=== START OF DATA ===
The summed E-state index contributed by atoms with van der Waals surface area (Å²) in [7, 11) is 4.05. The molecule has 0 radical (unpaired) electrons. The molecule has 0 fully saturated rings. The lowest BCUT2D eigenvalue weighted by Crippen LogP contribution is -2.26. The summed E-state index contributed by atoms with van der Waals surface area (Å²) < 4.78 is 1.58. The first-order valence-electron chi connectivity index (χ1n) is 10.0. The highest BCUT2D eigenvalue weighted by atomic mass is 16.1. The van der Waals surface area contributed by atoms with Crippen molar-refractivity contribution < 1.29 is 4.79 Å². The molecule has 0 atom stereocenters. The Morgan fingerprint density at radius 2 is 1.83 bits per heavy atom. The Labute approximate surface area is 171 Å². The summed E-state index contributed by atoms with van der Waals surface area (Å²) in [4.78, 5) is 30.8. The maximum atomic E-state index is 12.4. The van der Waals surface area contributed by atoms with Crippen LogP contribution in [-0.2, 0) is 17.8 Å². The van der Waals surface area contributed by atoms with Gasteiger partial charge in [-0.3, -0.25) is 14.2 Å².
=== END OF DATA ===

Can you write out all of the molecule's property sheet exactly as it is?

The summed E-state index contributed by atoms with van der Waals surface area (Å²) in [7, 11) is 4.05. The molecule has 0 radical (unpaired) electrons. The molecule has 0 fully saturated rings. The lowest BCUT2D eigenvalue weighted by Crippen LogP contribution is -2.26. The summed E-state index contributed by atoms with van der Waals surface area (Å²) < 4.78 is 1.58. The first-order valence-electron chi connectivity index (χ1n) is 10.0. The highest BCUT2D eigenvalue weighted by atomic mass is 16.1. The van der Waals surface area contributed by atoms with Crippen molar-refractivity contribution < 1.29 is 4.79 Å². The molecule has 0 atom stereocenters. The Morgan fingerprint density at radius 2 is 1.83 bits per heavy atom. The Labute approximate surface area is 171 Å². The summed E-state index contributed by atoms with van der Waals surface area (Å²) in [4.78, 5) is 30.8. The maximum atomic E-state index is 12.4. The van der Waals surface area contributed by atoms with Crippen LogP contribution in [-0.2, 0) is 17.8 Å². The van der Waals surface area contributed by atoms with Gasteiger partial charge in [-0.3, -0.25) is 14.2 Å².